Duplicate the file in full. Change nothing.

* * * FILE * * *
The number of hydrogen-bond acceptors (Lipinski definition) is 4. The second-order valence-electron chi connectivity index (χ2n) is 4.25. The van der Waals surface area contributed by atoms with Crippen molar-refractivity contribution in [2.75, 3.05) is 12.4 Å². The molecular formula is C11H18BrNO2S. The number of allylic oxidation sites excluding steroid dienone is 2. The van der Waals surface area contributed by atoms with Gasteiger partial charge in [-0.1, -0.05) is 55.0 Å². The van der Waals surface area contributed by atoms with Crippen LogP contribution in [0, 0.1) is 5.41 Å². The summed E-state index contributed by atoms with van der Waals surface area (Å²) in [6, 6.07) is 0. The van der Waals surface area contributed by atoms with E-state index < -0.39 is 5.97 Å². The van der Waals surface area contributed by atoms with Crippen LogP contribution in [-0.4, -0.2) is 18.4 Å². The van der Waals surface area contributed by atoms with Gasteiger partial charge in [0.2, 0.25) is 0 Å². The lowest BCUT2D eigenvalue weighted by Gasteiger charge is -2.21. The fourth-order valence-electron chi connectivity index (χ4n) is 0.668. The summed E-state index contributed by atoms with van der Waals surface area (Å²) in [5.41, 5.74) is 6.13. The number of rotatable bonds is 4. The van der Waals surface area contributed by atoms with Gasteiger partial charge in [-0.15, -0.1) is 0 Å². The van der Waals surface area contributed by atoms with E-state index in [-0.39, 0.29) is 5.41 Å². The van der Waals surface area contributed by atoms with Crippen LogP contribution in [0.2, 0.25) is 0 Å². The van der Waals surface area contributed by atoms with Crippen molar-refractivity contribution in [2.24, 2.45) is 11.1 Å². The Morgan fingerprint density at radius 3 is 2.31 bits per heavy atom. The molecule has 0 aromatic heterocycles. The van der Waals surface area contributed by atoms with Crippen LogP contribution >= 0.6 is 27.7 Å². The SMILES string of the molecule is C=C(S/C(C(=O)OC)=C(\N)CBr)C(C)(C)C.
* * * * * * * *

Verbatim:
The number of hydrogen-bond acceptors (Lipinski definition) is 4. The second-order valence-electron chi connectivity index (χ2n) is 4.25. The van der Waals surface area contributed by atoms with Crippen molar-refractivity contribution in [2.75, 3.05) is 12.4 Å². The molecular formula is C11H18BrNO2S. The number of allylic oxidation sites excluding steroid dienone is 2. The van der Waals surface area contributed by atoms with Gasteiger partial charge in [-0.1, -0.05) is 55.0 Å². The van der Waals surface area contributed by atoms with Crippen LogP contribution in [0, 0.1) is 5.41 Å². The summed E-state index contributed by atoms with van der Waals surface area (Å²) in [6, 6.07) is 0. The van der Waals surface area contributed by atoms with E-state index < -0.39 is 5.97 Å². The van der Waals surface area contributed by atoms with Crippen LogP contribution in [-0.4, -0.2) is 18.4 Å². The van der Waals surface area contributed by atoms with Gasteiger partial charge in [0.2, 0.25) is 0 Å². The lowest BCUT2D eigenvalue weighted by Gasteiger charge is -2.21. The fourth-order valence-electron chi connectivity index (χ4n) is 0.668. The summed E-state index contributed by atoms with van der Waals surface area (Å²) in [5.41, 5.74) is 6.13. The number of rotatable bonds is 4. The van der Waals surface area contributed by atoms with Gasteiger partial charge in [-0.15, -0.1) is 0 Å². The van der Waals surface area contributed by atoms with E-state index in [-0.39, 0.29) is 5.41 Å². The van der Waals surface area contributed by atoms with Crippen LogP contribution in [0.2, 0.25) is 0 Å². The van der Waals surface area contributed by atoms with Crippen molar-refractivity contribution in [2.24, 2.45) is 11.1 Å². The Morgan fingerprint density at radius 3 is 2.31 bits per heavy atom. The molecule has 0 aromatic heterocycles. The van der Waals surface area contributed by atoms with Crippen LogP contribution >= 0.6 is 27.7 Å². The SMILES string of the molecule is C=C(S/C(C(=O)OC)=C(\N)CBr)C(C)(C)C.